Not even its chief architect, Pushpa Kamal Dahal, sounds content. Package deal. There has been intense behind-the-scenes diplomatic lobbying to seek a ‘package deal’ on impeachment that will include an agreement on contentious amendments to the constitution Diwakar Chettri A week after the 157 UML-Maoist MPs filed an impeachment motion against the CIAA Chief Lokman Singh Karki, the NC is still dilly-dallying.
The motion will not go through without its vote, so the NC is bargaining hard to name Karki’s successor. There has also been intense behind-the-scenes diplomatic lobbying to seek a ‘package deal’ on impeachment that will include an agreement on contentious amendments to the constitution. Parliament has gone into recess ostensibly for Tihar and Chhath festivals and also because of Indian President Pranab Mukherjee’s three-day Nepal visit that will begin in Janakpur on 2 November. The lonely struggle against tyranny. Political parties have finally decided to act against Lokman Singh Karki, but only to save their own skins Bhanu Bhattarai In December last year, social and political activists, journalists, lawyers and a few politicians started meeting regularly in Kathmandu to discuss the new parallel power centre that had emerged in Nepal.
They strategised over coffee about how to deal with the Commission on the Investigation for the Abuse of Authority (CIAA) and its chief, Lokman Singh Karki, who seemed to be an unstoppable force threatening the basic tenets of democracy. Read Also. Nepal: The Maoist Dream. The hills are not mere hills now They are red warriors.
The Madhes message. The people in the plains want to be a part of Nepal, but they feel alienated by Kathmandu Bikram Rai After backing Maoist Chair Pushpa Kamal Dahal's prime ministerial bid, Madhesi dissidents are now considering to join the ruling coalition.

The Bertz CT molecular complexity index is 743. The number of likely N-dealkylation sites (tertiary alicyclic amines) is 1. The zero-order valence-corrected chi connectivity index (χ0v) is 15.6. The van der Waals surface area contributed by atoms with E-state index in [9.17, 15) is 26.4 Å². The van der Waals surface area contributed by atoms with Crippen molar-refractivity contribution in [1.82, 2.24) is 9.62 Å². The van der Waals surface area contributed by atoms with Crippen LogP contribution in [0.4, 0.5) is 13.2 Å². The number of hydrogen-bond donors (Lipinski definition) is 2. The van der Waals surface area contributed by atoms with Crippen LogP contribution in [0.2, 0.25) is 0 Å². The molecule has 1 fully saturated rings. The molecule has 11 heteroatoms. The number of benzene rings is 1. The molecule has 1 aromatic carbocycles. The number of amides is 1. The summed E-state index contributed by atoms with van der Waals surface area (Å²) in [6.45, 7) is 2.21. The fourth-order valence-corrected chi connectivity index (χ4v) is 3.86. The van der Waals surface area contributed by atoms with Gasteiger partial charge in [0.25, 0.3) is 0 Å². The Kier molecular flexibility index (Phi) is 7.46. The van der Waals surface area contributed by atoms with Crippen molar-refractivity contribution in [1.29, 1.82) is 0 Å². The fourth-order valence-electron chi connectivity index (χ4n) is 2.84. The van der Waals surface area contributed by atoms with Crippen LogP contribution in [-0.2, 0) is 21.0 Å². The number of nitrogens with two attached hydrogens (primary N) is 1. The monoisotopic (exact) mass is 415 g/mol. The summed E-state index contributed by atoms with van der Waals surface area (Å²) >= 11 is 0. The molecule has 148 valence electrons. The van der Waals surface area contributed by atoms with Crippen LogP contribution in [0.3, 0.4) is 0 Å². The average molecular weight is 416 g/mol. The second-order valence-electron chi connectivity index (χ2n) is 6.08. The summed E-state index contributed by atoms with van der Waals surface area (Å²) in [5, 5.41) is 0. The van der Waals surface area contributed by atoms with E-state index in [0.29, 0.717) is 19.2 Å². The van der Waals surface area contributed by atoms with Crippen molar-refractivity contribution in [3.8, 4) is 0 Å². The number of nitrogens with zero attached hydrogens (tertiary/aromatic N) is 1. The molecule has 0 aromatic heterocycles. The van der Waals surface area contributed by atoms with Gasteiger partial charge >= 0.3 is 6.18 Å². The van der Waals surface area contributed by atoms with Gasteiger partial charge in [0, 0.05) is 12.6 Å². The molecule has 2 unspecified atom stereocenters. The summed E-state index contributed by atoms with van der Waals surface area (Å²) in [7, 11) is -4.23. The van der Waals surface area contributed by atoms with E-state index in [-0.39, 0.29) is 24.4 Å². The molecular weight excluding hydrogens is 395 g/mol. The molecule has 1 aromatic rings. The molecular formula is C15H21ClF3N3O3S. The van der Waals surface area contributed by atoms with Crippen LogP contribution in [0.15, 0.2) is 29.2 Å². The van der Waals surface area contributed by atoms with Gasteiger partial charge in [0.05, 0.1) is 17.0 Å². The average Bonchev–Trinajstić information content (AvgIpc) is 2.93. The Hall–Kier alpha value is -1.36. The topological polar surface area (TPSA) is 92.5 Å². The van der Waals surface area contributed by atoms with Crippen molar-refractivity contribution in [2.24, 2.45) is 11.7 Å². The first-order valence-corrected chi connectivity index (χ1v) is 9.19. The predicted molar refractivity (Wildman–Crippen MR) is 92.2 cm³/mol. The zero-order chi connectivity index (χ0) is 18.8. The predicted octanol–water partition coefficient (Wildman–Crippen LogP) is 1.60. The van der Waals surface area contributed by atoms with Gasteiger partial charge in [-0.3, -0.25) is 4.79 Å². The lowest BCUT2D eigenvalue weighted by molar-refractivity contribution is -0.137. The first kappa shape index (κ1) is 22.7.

A Maoist’s Burden in Nepal. Photo KATHMANDU, Nepal — Ten summers ago in Nepal, the Maoist leader Pushpa Kamal Dahal emerged from hiding just as the decade-long insurgency he had directed was pushing the country’s monarchy to its knees. The rebel chief was picked up by a government helicopter, then whisked to the prime minister’s residence in Kathmandu to begin official peace talks. By that time, after more than 20 years in hiding, he had become a legend, widely known by his nom de guerre, Prachanda, meaning “the fierce one.” Few knew what he looked like. India’s restive Communist circles came to extol and emulate his tactical prowess. But already Prachanda was showing signs of what some considered pragmatism and, others, capitulation.
In November 2006, a few months after his emergence, Prachanda signed a peace agreement with G. Last Wednesday, Prachanda became prime minister a second time. Party time. Nepali politics today is run by a cartel of top leaders who shuffle the deck every once in a while so the same King, Queen, Jack and Joker land on top. In a functioning democracy, elections are a process by which citizens choose the party and politicians they trust most to manage the state machinery efficiently and honestly for the public good.